Statistical analyses

Data are expressed as means ± standard error of the mean (SEM). Statistical significance was determined using analysis of variance (ANOVA) followed by a multiple comparison test with Bonferroni adjustment. P values < 0.05 or < 0.01 were considered significant.


SSEW reduced the number of inflammatory cells in BALF

To measure inflammatory cells, we counted the number of total cells, lymphocyte, neutrophils, macrophages, and eosinophils in BALF. The levels of inflammatory cells in BALF were significantly elevated in the OVA group compared with the NC group. However, SSEW treatment (100 and 200 mg/kg) markedly reduced the number of total cells, neutrophil and eosinophils than in the Mon group, which was a positive-control drug in this study (Figure 2).
Figure 2
Figure 2

Effect of SSEW on inflammatory cell accumulation in the BALF of OVA-induced mice. BALF was collected 48 h after the last OVA challenge, and the cells were isolated by cytospin and stained with Diff-Quick. NC, normal control group (vehicle); OVA, OVA-induced group (control); Mon, montelukast (30 mg/kg) + OVA-induced group (positive control); SSEW-100, SSEW (100 mg/kg) + OVA-induced group; SSEW-200, SSEW (200 mg/kg) + OVA-induced group. The values represent the mean ± S.E.M (n = 6/group). Significant differences at ##P < 0.01 compared with the NC group. Significant differences at *P < 0.05 and **P < 0.01 compared with the OVA-induced group.

SSEW decreased the Th1 cytokine and Th2 chemokine levels in BALF

To investigate the effects of SSEW on the T-cell immune response in asthmatic mice, we evaluated the production of Th1-type cytokines and the Th2-type chemokines in BALF. As shown in Figure 3A, the level of TNF-α was significantly decreased in the OVA group compared with the NC group. However, the Mon group exhibited a significantly increased level of TNF-α compared with the OVA group, and the level of TNF-α increased gradually in the SSEW groups (100 and 200 mg/kg) compared with the OVA group in a dose-dependent manner. In contrast, the level of eotaxin was significantly increased in the OVA group compared with the NC group. Finally, the administration of Mon and SSEW (100 and 200 mg/kg) significantly inhibited the level of eotaxin compared with what was observed in the OVA group (Figure 3B).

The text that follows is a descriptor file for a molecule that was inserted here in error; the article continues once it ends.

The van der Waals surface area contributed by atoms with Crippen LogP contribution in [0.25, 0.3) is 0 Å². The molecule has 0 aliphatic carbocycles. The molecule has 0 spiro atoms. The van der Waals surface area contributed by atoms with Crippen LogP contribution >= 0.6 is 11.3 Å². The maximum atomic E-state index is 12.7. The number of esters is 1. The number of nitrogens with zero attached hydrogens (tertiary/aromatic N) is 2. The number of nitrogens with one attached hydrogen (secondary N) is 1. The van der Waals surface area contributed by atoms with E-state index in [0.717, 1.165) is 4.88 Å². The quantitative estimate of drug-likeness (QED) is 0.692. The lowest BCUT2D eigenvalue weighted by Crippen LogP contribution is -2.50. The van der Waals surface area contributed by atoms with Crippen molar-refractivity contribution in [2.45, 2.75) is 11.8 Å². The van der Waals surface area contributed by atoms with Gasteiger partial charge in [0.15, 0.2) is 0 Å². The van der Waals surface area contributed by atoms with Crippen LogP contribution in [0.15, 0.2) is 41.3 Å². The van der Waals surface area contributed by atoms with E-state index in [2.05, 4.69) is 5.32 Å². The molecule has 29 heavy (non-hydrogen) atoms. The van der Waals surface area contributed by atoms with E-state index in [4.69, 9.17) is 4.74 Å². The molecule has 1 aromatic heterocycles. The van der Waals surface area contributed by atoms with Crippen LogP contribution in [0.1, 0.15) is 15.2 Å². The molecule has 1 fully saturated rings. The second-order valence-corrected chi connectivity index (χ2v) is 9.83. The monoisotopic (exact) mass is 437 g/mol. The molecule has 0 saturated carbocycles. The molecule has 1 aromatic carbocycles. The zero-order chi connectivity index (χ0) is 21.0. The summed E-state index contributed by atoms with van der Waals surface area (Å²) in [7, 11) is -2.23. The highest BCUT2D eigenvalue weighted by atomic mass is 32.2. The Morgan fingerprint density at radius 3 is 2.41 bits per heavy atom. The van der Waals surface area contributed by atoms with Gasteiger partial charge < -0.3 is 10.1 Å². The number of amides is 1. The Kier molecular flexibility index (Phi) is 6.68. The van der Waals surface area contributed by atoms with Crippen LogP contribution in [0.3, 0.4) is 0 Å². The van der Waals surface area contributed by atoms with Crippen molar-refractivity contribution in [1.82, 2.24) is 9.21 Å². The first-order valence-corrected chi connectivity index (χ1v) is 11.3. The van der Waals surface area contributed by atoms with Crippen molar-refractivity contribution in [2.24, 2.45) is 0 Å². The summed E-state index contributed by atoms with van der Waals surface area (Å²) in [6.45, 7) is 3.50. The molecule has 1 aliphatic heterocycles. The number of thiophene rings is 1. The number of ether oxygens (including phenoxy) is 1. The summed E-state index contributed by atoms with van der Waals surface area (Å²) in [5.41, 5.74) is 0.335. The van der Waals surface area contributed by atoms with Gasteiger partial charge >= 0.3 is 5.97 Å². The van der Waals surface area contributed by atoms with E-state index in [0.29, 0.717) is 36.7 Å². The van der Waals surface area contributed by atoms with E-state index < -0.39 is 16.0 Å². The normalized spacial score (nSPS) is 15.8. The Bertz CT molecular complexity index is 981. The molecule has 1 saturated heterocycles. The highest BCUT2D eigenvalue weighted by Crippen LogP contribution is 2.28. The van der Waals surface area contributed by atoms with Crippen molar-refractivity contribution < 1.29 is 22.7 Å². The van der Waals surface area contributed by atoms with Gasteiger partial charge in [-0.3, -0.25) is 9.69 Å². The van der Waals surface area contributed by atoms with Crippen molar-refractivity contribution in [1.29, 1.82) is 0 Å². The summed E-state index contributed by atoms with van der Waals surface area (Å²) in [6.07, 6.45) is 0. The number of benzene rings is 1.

Figure 3
Figure 3

Effect of SSEW on Th1 cytokines and Th2 chemokine the in BALF of OVA-induced mice. Individual data were obtained using ELISA. (A) TNF-α and (B) eotaxin levels. NC, normal control group (vehicle); OVA, OVA-induced group (control); Mon, montelukast (30 mg/kg) + OVA-induced group (positive control); SSEW-100, SSEW (100 mg/kg) + OVA-induced group; SSEW-200, SSEW (200 mg/kg) + OVA-induced group. The values represent the mean ± S.E.M (n = 6/group). Significant differences at ##P < 0.01 compared with the NC group. Significant differences at *P < 0.05 and **P < 0.01 compared with the OVA-induced group.

SSEW decreased the levels of Th2 cytokines in BALF

To confirm the association between SSEW and Th2 responses in BALF from OVA-induced asthmatic mice, we assessed the levels of Th2-type cytokines in BALF. Figure 4 shows that the OVA group exhibited significantly elevated levels of Th2-type cytokines, including (A) IL-4, (B) IL-5, (C) IL-10, (D) IL-13, and (E) IL-33, compared with the NC group. However, the SSEW groups (100 and 200 mg/kg) showed significantly decreased levels of Th2 cytokines compared with the OVA group, similar to the Mon group (Figure 4A–E).
Figure 4
Figure 4

Effect of SSEW on Th2 cytokines in the BALF of OVA-induced mice. Individual data were obtained using ELISA.(A) IL-4, (B) IL-5, (C) IL-10, (D) IL-13, and (E) IL-33. NC, normal control group (vehicle); OVA, OVA-induced group (control); Mon, montelukast (30 mg/kg) + OVA-induced group (positive control); SSEW-100, SSEW (100 mg/kg) + OVA-induced group; SSEW-200, SSEW (200 mg/kg) + OVA-induced group. The values represent the mean ± S.E.M (n = 6/group). Significant differences at ##P < 0.01 compared with the NC group. Significant differences at *P < 0.05 and **P < 0.01 compared with the OVA-induced group.